The initial literature search yielded a total of 338 studies. Of these, 297 were excluded based on title and abstract alone. Sixteen additional articles were excluded due to insufficient available data. In total, 25 articles were included in the final systematic review and meta-analysis. All studies were retrospective and all studies were at high risk of bias using the Newcastle–Ottawa criteria. Nine articles including 322 patients examined associations between histology and etiology, four articles including 158 patients examined associations between thrombi histopathology and outcome, eight articles including 250 patients examined associations between histology and imaging characteristics, eight articles with 658 patients examined associations between imaging and revascularization with intra-arterial therapy, and seven articles with 738 patients examined the association between imaging and etiology. A summary of the included studies is provided in table 1 and figure 1 summarizes the search strategy.
Histologic composition of thrombi and stroke etiology
Nine articles including 322 patients examined the association between thrombi histology and etiology.5 ,12–19 Of these nine studies, five (55.5%) found no association between thrombi histology and etiology. Two studies (22.2%) found that cardioembolic strokes were associated with RBC-rich thrombi, one study (11.1%) found that large artery atherosclerosis was associated with RBC-rich thrombi, and one study (11.1%) found that cardioembolic strokes were associated with WBC-rich thrombi.
Four studies had data available for extraction for purposes of a meta-analysis. There was no significant difference in the proportion of RBC-rich thrombi between cardioembolic and large artery atherosclerosis etiologies (OR 1.62, 95% CI 0.1 to 28.0, p=0.63). The mean RBC composition for cardioembolic strokes was 39.3% and 29.5% for large artery atherosclerosis (MSD 9.8, 95% CI −15.9 to 35.5, p=0.45). The mean fibrin composition for cardioembolic strokes was 28.4% and 40.0% for large artery atherosclerosis (MSD −11.6, 95% CI −41.8 to 18.7, p=0.46). I2 values were >50% for all outcomes, indicating substantial heterogeneity.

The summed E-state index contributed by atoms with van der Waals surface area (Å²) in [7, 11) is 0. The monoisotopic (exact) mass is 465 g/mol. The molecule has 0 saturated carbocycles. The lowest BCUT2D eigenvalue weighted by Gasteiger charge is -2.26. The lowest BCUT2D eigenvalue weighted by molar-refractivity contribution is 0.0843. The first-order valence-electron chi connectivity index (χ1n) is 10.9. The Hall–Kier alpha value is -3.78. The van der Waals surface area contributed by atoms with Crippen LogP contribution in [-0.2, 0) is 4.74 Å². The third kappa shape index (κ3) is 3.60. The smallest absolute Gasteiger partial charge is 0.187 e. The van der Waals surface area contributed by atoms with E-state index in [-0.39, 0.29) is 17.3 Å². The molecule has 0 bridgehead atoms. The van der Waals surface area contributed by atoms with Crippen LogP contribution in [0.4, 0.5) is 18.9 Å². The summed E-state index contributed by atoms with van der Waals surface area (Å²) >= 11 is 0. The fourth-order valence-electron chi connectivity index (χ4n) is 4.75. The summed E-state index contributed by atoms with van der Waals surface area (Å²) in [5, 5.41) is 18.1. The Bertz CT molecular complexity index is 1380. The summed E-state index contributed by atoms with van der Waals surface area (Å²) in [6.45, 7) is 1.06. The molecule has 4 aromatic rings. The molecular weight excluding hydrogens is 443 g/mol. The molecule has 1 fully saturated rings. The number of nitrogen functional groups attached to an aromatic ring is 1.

Clot histologic composition and angiographic outcomes
Four articles with 158 patients examined the association between thrombi histology and angiographic outcomes.5 ,12 ,14 ,20 In three studies (75.0%) there was no association between thrombi histology and outcome and in one study WBC-rich thrombi were associated with less favorable recanalization rates. No meta-analysis for this outcome could be performed.
Imaging and histologic characteristics of thrombi in stroke
Eight articles including 250 patients examined associations between thrombi histology and imaging characteristics.1 ,5 ,12 ,13 ,15 ,18 ,21 ,22 Six of six articles (100%, 6/6) examining the association between RBC and fibrin content and HAS demonstrated that hyperdense thrombus indicated a high RBC content. Two of two articles (100%, 2/2) examining the association between RBC and fibrin content found that the presence of the SVS indicated the presence of RBC-rich thrombi.
Three articles had data available for extraction for purposes of a meta-analysis. HAS was associated with RBC-rich thrombi. Patients with HAS had a higher odds of having RBC-rich thrombi than those without a HAS on CT (OR 9.0, 95% CI 2.6 to 31.2, p<0.01). I2 for this estimate was 0%, indicating no substantial heterogeneity in the analysis of this outcome. The mean RBC% for patients with a HAS was 45.2% compared with 23.3% for those without a HAS (MSD 24.5, 95% CI 17.4 to 31.7, p<0.01). I2 for this estimate was >50%, indicating substantial heterogeneity (figure 2).
Imaging characteristics of thrombi and angiographic outcomes
A total of eight studies with 658 patients examined the association between thrombi imaging characteristics and angiographic outcomes following mechanical thrombectomy.3 ,5 ,23–32 As mentioned in the Methods section, IV-tPA studies were excluded from this analysis. Seven studies examined outcomes with mechanical thrombectomy with or without IA-tPA and one study examined outcomes with IA-tPA alone. Five studies used modern techniques including stent-retrievers and aspiration thrombectomy, two studies reported outcomes of Merci clot retrieval alone, and one study included patients receiving IA-tPA alone. Of the eight studies, six examined the correlation between clot density on CT and outcomes, one examined the correlation between clot signal on MRI and outcomes, and one study examined the correlation between clot characteristics on both CT and MRI and outcomes.
Of the studies examining the association between CT attenuation of thrombi and outcomes, five (71.4%, 5/7) found that the presence of a HAS was associated with successful recanalization, one study (14.3%, 1/7) found no association between the HAS and recanalization, and one study (14.3%, 1/7) found a negative association between the HAS and recanalization. Of the two studies examining recanalization rates with MRI, both (100%, 2/2) found a positive association between the SVS and recanalization.